Aasiaat, Greenland—Waiting For The Scientist

Reading Time: 3 minutes


Well, here we are in Aasiaat, after an overnight sail of 200 miles from our last anchorage. This first part of the voyage has been a bit under the gun: We had to get from Lunenburg, Nova Scotia, Canada to Aasiaat, Greenland, between June 10th (just after John’s daughter’s wedding) and July 4th (when the scientist and her partner, who will be living onboard with us for a month while she does field research, arrive).

That’s a distance of 1600 miles, much of it across the ice-riddled, foggy, cold Labrador Sea. It may not sound like that far, but it felt like quite a push, when all we wanted to do was stop and explore along the way. (It seems that John and I may be turning into gunkholers instead of passagemakers! Something to think about!)

We started seeing more berg ice during this last passage (on the radar—the fog was thick!) and just a bit further north the pack only moved out about 20 days ago, so polar bear protection will be necessary onshore as we move north.

Dave and Shelly, from Charleston, SC, see their first iceberg in Greenland

The wonderful crew who sailed with us from Newfoundland to here, Shelly and David Warters, will be returning to Charleston, SC on Wednesday. They were great company and didn’t complain once about the cold, only showering once every 3 days to conserve water, and the Spartan accommodations (the guest cabin has single bunks and the only head is a close presence!).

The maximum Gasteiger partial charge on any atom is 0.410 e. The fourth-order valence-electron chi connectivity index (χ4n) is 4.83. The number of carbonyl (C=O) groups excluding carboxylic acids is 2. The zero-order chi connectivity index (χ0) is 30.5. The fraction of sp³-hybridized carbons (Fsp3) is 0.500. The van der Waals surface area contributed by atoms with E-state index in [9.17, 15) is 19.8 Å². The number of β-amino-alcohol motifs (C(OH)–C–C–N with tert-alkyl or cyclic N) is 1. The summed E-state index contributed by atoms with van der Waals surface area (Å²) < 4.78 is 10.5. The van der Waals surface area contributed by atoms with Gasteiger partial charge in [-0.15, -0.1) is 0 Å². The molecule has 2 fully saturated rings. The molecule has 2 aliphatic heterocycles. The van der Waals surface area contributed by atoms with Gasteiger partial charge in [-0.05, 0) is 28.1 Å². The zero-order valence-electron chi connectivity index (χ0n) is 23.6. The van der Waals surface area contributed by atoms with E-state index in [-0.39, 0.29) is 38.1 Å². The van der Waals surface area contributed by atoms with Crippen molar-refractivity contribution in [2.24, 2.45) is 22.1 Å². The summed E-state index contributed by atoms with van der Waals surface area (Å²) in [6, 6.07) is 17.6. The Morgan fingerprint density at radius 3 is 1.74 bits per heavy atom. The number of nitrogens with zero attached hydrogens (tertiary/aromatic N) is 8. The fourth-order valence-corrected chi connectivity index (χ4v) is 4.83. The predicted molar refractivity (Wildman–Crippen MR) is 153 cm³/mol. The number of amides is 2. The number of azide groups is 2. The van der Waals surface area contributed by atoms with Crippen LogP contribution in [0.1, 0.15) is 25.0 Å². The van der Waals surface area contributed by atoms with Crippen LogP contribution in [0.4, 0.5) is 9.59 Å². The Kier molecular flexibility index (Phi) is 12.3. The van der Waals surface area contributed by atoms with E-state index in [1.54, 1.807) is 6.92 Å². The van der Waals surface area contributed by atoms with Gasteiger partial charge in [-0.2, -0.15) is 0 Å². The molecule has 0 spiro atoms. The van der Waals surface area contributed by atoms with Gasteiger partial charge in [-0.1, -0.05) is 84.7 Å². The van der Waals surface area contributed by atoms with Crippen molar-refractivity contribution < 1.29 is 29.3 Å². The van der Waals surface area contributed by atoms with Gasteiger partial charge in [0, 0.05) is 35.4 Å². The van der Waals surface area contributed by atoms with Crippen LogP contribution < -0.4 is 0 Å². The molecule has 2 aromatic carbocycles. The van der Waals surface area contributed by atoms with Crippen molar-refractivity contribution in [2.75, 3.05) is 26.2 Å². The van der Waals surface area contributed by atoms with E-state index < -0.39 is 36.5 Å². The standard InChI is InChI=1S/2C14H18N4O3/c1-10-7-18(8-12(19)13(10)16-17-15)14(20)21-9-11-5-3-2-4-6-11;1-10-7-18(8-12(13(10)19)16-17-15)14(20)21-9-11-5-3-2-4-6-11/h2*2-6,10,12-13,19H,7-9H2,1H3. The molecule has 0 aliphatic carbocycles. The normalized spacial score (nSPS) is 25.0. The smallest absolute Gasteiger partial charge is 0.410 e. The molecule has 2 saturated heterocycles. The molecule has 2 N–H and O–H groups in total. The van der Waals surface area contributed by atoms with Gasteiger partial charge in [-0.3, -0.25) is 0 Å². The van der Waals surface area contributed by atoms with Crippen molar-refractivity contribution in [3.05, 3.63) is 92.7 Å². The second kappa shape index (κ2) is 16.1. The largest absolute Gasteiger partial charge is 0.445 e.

JHH5II-10615It’s very cool to be back in Aasiaat. The last time we were here was early January 2009 on our way back to Denmark after taking care of S/V Polaris for a month while her owners went home for Christmas and as part of their project to spend the winter frozen into the ice. That was during the darktime and we traveled by skis.


Now we are on the water and the sun is shining into the cockpit, driving the cockpit thermometer up to a balmy 20°C—helping us to forget that it was only 2.5°C offshore last night!


Like what you just read? Get lots more:

Learn About Membership

Phyllis has sailed over 40,000 offshore miles with John on their McCurdy & Rhodes 56, Morgan's Cloud, most of it in the high latitudes, and has crossed the Atlantic three times. As a woman who came to sailing as an adult, she brings a fresh perspective to cruising, which has helped her communicate what they do in an approachable way, first in yachting magazines and, for the last 18 years, as co-editor/publisher of AAC.

Notify of
1 Comment
Inline Feedbacks
View all comments

Congratulations! That is a quick trip, handily done. I understand the desire to see more of the places one passes, but it looks like Aasiaat has beautiful vistas to offer.

My husband and I plan to sail to Scotland next year, via Greenland and Iceland. I’ve been watching your preparations closely and watching your journey unfold is even better! Our boat is smaller and simpler, but reading your stories reminds me not to skimp when it comes to radar…

I’d love to discuss your travels as we grow closer to leaving – perhaps we’ll meet up for dinner in some sheltered cove.